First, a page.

This year’s Electronics Entertainment Expo, commonly referred to as E3, was widely anticipated to be a hotbed of the latest and greatest virtual reality technology. E3 2017 certainly did not disappoint. The show provided an in-depth look at several new VR technologies that will be available for purchase in the coming months and years. Here is a look at the best of the best and how they will play a role in the emergence of VR fitness.


Though Antilatency has been teased in the last couple of VR-related conferences, E3 2017 displayed the latest version of the startup’s unique tracking system. Those in attendance were more than impressed with Antilatency’s functionality. This technology will likely prove quite useful across an array of applications. The company previously unveiled its illuminated floor strips along with a miniature camera that connects to the front of Gear VR to track one’s wireless headset across the entirety of a spacious area. The technology was updated for E3, with the lights embedded directly into foam flooring. This improvement was well-received as it does not force users to sidestep the strips. The technology now extends across a wider range of space to boot. Antilatency tracked a couple Gear VRs with nearly flawless accuracy. A concept of a two-player game was also shown. The startup will likely segue into applying the headset camera to the 6 degrees of freedom hand controller.

Antilatency’s tracking system will prove to be quite the boon for VR fitness. If Antilatency can continue to improve its motion tracking and cameras to the point that user movements are accurately monitored across a space of substantial size, the startup will likely be able to score deals with arcades, gyms and other facilities for virtual reality fitness experiences.


It didn’t take long for CaptoGlove to receive an avalanche of funding when its funding campaign launched on Kickstarter. This wearable lets users interact with virtual reality environments through hand gestures. The unit is quite comfortable and extremely responsive. It even features customization options for virtual reality as well as non-VR experiences. The player dons one or two gloves to control movement within the virtual reality realm. Aside from moving, the glove allows for driving and shooting. CaptoGlove movements measure inputs across the entire hand.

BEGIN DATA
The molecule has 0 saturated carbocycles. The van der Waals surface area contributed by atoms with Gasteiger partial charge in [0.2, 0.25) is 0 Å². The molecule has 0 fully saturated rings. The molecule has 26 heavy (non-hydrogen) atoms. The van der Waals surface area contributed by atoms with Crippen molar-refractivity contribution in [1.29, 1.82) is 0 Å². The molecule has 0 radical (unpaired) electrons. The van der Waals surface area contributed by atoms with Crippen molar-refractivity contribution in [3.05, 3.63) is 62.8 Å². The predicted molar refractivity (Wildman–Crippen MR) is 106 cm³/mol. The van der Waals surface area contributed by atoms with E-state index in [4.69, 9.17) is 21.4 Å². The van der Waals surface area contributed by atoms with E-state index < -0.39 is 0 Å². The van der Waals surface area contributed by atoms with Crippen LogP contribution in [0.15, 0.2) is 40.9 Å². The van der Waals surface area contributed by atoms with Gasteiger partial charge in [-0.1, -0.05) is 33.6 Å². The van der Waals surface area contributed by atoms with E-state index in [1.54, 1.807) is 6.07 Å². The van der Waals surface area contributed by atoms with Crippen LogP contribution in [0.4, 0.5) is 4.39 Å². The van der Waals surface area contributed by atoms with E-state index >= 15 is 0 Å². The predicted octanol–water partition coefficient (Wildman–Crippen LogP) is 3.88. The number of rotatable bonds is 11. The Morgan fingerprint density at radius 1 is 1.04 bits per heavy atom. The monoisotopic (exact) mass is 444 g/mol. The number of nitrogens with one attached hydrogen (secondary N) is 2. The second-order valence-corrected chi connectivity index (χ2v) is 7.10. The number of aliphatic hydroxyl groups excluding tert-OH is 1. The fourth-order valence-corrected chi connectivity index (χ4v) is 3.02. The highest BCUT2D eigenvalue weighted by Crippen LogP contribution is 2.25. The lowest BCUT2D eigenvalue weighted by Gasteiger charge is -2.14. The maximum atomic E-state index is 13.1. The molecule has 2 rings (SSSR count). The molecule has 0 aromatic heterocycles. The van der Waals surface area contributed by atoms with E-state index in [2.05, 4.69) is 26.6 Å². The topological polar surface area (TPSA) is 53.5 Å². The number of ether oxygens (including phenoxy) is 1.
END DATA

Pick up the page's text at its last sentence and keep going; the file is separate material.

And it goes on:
The simulation shown at E3 occurred in DCS World, a highly-detailed simulation in which the player controls a chopper. CaptoGlove recognized even the subtlest movements. The glove’s accurate sensitivity to movement will prove quite important if the technology is applied to virtual reality fitness applications. This technology might be used for VR sports simulations like golf, basketball, hockey, baseball, tennis and racquetball. It could even be used for virtual reality simulations in which one rows a boat or engages in something like a tug of war with a virtual opponent.

DisplayLink Wireless Vive

DisplayLink’s Wireless VR was undoubtedly the most buzz-worthy Vive accessory at E3 2017. This device fit quite nicely against the back of the head. It balanced the weight to just the right level, making it quite easy to forget that it is attached to the body. The receiver is optimally positioned so it does not interfere with the headphones. A couple fins are placed atop the antennas to connect with an overhead transmitter. This untethered device provided fantastic visuals with minimal latency.

Everyone who owns a Vive should take note of DisplayLink’s breakthrough. The lack of wires frees up the body for a completely liberating virtual reality experience. This development has major implications for Vive VR fitness activities. There is no need to worry about keeping the headset’s wire connected when running, jumping, swinging, crawling and hurtling through virtual reality environments. Indeed, wireless virtual reality will make exercise-oriented VR sessions that much more captivating. One can move his arms in any manner near his head and neck without worry that he will contact the wire. This might seem like a minor improvement to some yet it will prove to significantly enhance virtual reality experiences that involve considerable movement.